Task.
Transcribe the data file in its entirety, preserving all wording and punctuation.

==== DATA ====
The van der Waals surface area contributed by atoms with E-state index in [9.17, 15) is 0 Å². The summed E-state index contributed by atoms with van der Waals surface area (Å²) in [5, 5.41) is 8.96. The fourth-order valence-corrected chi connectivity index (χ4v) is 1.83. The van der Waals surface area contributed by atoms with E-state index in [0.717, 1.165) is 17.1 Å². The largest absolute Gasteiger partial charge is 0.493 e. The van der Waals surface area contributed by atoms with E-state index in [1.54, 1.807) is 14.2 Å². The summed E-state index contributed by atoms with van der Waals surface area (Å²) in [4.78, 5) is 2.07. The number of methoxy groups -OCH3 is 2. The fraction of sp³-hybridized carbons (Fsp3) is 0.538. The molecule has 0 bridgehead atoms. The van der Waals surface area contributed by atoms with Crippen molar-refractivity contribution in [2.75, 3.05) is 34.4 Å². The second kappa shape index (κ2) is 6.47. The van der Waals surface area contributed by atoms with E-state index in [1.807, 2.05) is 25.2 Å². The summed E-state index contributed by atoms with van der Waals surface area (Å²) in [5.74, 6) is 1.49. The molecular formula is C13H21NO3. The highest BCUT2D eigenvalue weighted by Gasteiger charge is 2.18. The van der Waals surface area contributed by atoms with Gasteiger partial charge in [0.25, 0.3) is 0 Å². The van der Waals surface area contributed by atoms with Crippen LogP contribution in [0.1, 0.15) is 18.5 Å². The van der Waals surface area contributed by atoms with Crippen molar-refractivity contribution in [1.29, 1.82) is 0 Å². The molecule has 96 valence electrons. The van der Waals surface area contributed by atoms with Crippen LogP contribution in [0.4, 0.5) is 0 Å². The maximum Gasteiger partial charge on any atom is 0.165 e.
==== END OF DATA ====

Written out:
The van der Waals surface area contributed by atoms with E-state index in [9.17, 15) is 0 Å². The summed E-state index contributed by atoms with van der Waals surface area (Å²) in [5, 5.41) is 8.96. The fourth-order valence-corrected chi connectivity index (χ4v) is 1.83. The van der Waals surface area contributed by atoms with E-state index in [0.717, 1.165) is 17.1 Å². The largest absolute Gasteiger partial charge is 0.493 e. The van der Waals surface area contributed by atoms with E-state index in [1.54, 1.807) is 14.2 Å². The summed E-state index contributed by atoms with van der Waals surface area (Å²) in [4.78, 5) is 2.07. The number of methoxy groups -OCH3 is 2. The fraction of sp³-hybridized carbons (Fsp3) is 0.538. The molecule has 0 bridgehead atoms. The van der Waals surface area contributed by atoms with Crippen molar-refractivity contribution in [2.75, 3.05) is 34.4 Å². The second kappa shape index (κ2) is 6.47. The van der Waals surface area contributed by atoms with E-state index in [1.807, 2.05) is 25.2 Å². The summed E-state index contributed by atoms with van der Waals surface area (Å²) in [5.74, 6) is 1.49. The molecular formula is C13H21NO3. The highest BCUT2D eigenvalue weighted by Gasteiger charge is 2.18. The van der Waals surface area contributed by atoms with Gasteiger partial charge in [0.25, 0.3) is 0 Å². The van der Waals surface area contributed by atoms with Crippen LogP contribution in [0.1, 0.15) is 18.5 Å². The van der Waals surface area contributed by atoms with Crippen molar-refractivity contribution in [1.29, 1.82) is 0 Å². The molecule has 96 valence electrons. The van der Waals surface area contributed by atoms with Crippen LogP contribution in [0.4, 0.5) is 0 Å². The maximum Gasteiger partial charge on any atom is 0.165 e.